MORNING MASS IN THE CHAPEL OF THE
DOMUS SANCTAE MARTHAE
HOMILY OF HIS HOLINESS POPE FRANCIS
"The mutual remaining between the vine and the branches"
Wednesday, 13 May 2020
We pray today for students, the boys and girls who study, and for their teachers who need to find new ways to continue educating. May the Lord help them on this path and grant them courage and success.
The Lord returns to “remain in Him”, and He tells us: “the Christian life is to remain in me”. Remain. And here He uses the image of the vine, like the branches remain on a vine (see Jn 15:1-8). And this remaining is not a passive remaining, a falling asleep in the Lord. This might be a “beatific slumber”, but that’s not what it is. This remain is an active remaining, and it is also a mutual remaining. Why? Because He says: You remain in me and I in you” (v. 4). He also remains in us, it is not only we in Him. It is a mutual remaining. In another part He says: I and the Father “we will come to him and we will make our home in him” (Jn 14:23). This is a mystery, but it is a mystery of life, a beautiful mystery. This mutual remaining. Even with this example of the vine: it is true, the branches without the vine cannot do anything because the sap would not get to them. They need the sap to grow and bear fruit; but even the tree, the vine needs the branches because the fruit is not attached to the tree, to the vine. There is a mutual need, a mutual remaining in order to bear fruit.
And this is the Christian life. It is true, the Christian life consists in fulfilling the commandments (see Ex 20:1- 11), this must be done. The Christian life means following the path of the beatitudes (see Mt 5:1-13), this must be done. The Christian life is performing the works of mercy, as the Lord taught us in the Gospel (see Mt 25:35-36), this must be done . But even more, it is this mutual remaining. Without Jesus we can do nothing, like the branches without the vine. And He – may the Lord permit me to say so – without us it seems that He can do nothing, because the branches bear the fruit, not the tree, the vine. In this community, in this intimacy of “remaining”, which bears fruit, the Father and Jesus remain me and I remain in Them.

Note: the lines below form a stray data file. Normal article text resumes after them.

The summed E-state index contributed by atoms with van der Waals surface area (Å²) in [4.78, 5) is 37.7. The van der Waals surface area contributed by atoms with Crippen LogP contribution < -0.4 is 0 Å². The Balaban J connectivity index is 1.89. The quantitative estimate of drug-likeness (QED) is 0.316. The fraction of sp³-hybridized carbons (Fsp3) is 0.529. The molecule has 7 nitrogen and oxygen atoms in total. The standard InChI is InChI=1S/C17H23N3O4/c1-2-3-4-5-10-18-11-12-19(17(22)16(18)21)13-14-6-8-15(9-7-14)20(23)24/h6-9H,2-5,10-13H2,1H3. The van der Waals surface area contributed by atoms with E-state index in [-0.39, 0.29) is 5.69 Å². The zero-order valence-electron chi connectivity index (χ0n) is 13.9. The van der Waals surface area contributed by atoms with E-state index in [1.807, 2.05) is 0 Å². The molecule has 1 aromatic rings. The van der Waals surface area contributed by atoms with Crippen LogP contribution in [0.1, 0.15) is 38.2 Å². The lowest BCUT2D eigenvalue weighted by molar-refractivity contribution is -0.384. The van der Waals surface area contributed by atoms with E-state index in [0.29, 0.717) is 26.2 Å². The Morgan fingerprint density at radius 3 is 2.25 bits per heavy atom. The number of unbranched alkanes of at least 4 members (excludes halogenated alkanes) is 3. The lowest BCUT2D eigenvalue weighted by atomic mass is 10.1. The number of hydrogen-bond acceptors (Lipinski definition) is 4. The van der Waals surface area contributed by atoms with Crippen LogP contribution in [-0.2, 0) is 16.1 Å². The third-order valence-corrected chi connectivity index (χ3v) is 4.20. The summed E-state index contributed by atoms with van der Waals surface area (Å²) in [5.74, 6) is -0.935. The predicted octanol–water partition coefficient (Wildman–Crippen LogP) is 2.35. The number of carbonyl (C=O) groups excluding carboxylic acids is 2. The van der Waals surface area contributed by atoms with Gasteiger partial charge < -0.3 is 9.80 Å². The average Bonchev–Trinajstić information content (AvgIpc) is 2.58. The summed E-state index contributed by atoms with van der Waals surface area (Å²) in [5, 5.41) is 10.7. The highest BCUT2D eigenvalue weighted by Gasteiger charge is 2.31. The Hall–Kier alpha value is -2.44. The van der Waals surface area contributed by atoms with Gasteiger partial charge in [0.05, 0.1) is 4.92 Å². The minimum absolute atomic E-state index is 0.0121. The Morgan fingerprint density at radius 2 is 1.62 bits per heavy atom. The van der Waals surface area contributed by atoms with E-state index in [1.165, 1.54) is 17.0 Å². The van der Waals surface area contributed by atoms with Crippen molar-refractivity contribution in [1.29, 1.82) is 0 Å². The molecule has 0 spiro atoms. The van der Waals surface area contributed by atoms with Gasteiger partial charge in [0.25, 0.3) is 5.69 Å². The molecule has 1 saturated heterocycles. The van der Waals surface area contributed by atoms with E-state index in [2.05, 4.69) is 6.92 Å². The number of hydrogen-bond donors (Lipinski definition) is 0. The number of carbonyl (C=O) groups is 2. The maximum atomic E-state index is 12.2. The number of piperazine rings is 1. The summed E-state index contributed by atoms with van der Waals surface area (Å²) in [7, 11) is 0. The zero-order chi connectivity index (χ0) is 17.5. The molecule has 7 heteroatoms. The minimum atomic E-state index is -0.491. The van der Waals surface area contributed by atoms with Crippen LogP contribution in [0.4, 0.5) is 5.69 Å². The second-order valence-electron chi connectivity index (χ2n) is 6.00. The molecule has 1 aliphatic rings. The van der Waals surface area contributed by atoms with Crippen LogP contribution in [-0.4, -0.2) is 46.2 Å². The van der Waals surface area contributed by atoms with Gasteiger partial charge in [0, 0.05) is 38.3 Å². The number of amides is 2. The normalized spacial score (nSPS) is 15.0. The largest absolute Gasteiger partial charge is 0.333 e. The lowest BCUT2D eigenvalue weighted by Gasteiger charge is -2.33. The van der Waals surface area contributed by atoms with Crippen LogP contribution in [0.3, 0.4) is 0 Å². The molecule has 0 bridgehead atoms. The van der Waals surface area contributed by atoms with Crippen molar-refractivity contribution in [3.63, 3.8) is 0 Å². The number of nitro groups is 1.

What comes to my mind to say is: what does the vine “need” from the branches? It is to have fruit. What is the “need”, let’s say it that way, a bit daringly, what does Jesus “need” from us? Witness. When the Gospel says that we are the light, it says: “your light must shine before others, that they may see your good deeds and glorify your heavenly Father” (Mt 5:16). That is, it is witness that Jesus needs from us. To bear witness to His name because the faith, the Gospel grow because of witness. This is a mysterious way: Jesus, even though He is glorified in heaven, after having lived through the Passion, needs our witness for growth, for proclamation, so that the Church might grow. And this is the mutual mystery of this “remaining”. He, the Father and the Spirit remain in us, and we remain in Jesus.
It is good for us to think, to reflect on this: to remain in Jesus, and Jesus remains in us. To remain in Jesus, to have the sap, the strength, to have justification, the gracious gift, to be fruitful. And He remains in us to give us the power to [bear] fruit (see Jn 5:15), to give us the strength to bear witness by which the Church grows.
And a question I ask myself: What is the relationship between Jesus who remains in me and I who remain in Him? It is a relationship of intimacy, a mystical relationship, a relationship without words. “But Father, but this is what mystics do!” No, this is for everyone one of us! Through small thoughts: “Lord, I know that You are here [in me]: grant me the strength and I will do what You will tell me”. That intimate dialogue with the Lord. The Lord is present, the Lord is present in us, the Father is present in us, the Spirit is present in us, They remain and us. But I must remain in Them…
May the Lord help us to understand, to experience this mysticism of remaining on which Jesus insisted so, so, so much. Many times, when we speak of the vine and the branches, we stop at the image, the work of the vine grower, of the Father: who prunes the one [the branch] that bears fruit, and who cuts and throws out the one that does not (see Jn 15:1-2). It is true, He does this, but that is not everything, no. There is something else. And this is the help: the trials, the difficulties of life, even the corrections that the Lord gives us. But we should not stop here. Between the vine and the branches there is this intimate remaining. We the branches need the sap, and the vine needs the fruit of our witness.
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